Hey Dave- Big fans of yours and seeking some advice. My wife and I just had our first baby and I am already looking into what we’ll all drink together for our daughter’s 21st birthday. When I was little my father had purchased a French red and a bottle of port which were both vintages from my birth year of 1980 for us to drink in 2001. I’d like to do the same with some 2013 vintages for my daughter.

    Any suggestions on what I should buy?

    Also, in your opinion, under the scenario above, what would have been the best 21st birthday sipping scenario?

    Carl Monaco
    monaco2275@yahoo.com
    202-905-7037

    Sent from my iPhone. Please excuse any typos.

  7. Pingback: Terlato-Chapoutier featured in Washington Post | M. CHAPOUTIER

  8. Tom says:

    Hi Dave,
    I am looking for some wines that exhibit the terroir phenomena. We plan to explore at our next wine tasting (which you are welcome to join)!

  9. Marty Rosenberg says:

    Dave,
    Here is a copy of a letter I wrote to RAMW in response to their lobbying efforts to lift the $25 limit on corkage fee in D.C. I think the new policy will certainly effect my choice of restaurants especially since Maryland has changed the law and now allows individual jurisdictions to allow restaurants to charge corkage for outside wines.
    Sincerely,
    Marty Rosenberg

    Dear sirs,
    It is not often I muster the effort to respond to a change in legislation unless it involves major social or political issues. However, I can not let this one pass.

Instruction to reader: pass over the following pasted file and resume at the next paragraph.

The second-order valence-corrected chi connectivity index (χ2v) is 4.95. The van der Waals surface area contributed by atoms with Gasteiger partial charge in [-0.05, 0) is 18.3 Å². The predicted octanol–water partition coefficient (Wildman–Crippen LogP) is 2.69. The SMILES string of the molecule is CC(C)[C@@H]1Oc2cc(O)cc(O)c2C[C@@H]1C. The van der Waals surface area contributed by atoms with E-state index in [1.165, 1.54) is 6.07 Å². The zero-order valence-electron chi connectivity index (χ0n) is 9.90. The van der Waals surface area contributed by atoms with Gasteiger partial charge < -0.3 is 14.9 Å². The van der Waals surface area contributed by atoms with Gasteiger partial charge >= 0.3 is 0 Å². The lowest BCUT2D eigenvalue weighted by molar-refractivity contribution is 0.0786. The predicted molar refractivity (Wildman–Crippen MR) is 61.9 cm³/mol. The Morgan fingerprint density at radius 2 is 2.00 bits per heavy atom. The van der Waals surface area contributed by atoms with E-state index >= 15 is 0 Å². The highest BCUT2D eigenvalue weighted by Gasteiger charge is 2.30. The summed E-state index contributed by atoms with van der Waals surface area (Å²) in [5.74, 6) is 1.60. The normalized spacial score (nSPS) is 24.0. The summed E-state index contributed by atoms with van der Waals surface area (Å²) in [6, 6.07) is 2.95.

We have lived in Annapolis for almost 40 years and frequently eat out. We have the choice of heading north to Baltimore or west to D.C. and one of the major
    draws for us has been the $25 corkage fee in the District. I have collected wine since finishing school and now have many older wines that are not available in
    most restaurants. Although they may not have been expensive when purchased they have become more difficult to obtain. It is always a pleasure to have a fine
    meal matched with a well aged wine. I think the recent decision to allow restaurants to charge a corkage on what they think is acceptable will have unintended
    consequences. The cost of the corkage fee certainly will affect my decision as to which restaurants I will frequent as it has already done when we travel to New
    York City to spend time with our two sons. And the assumption the lower corkage costs the restaurants income flies in the face of the fact that there has been a
    resurgence in the restaurant scene in Philadelphia sparked by the opening of a multitude of small BYO restaurants which charge no corkage fee. I guess time will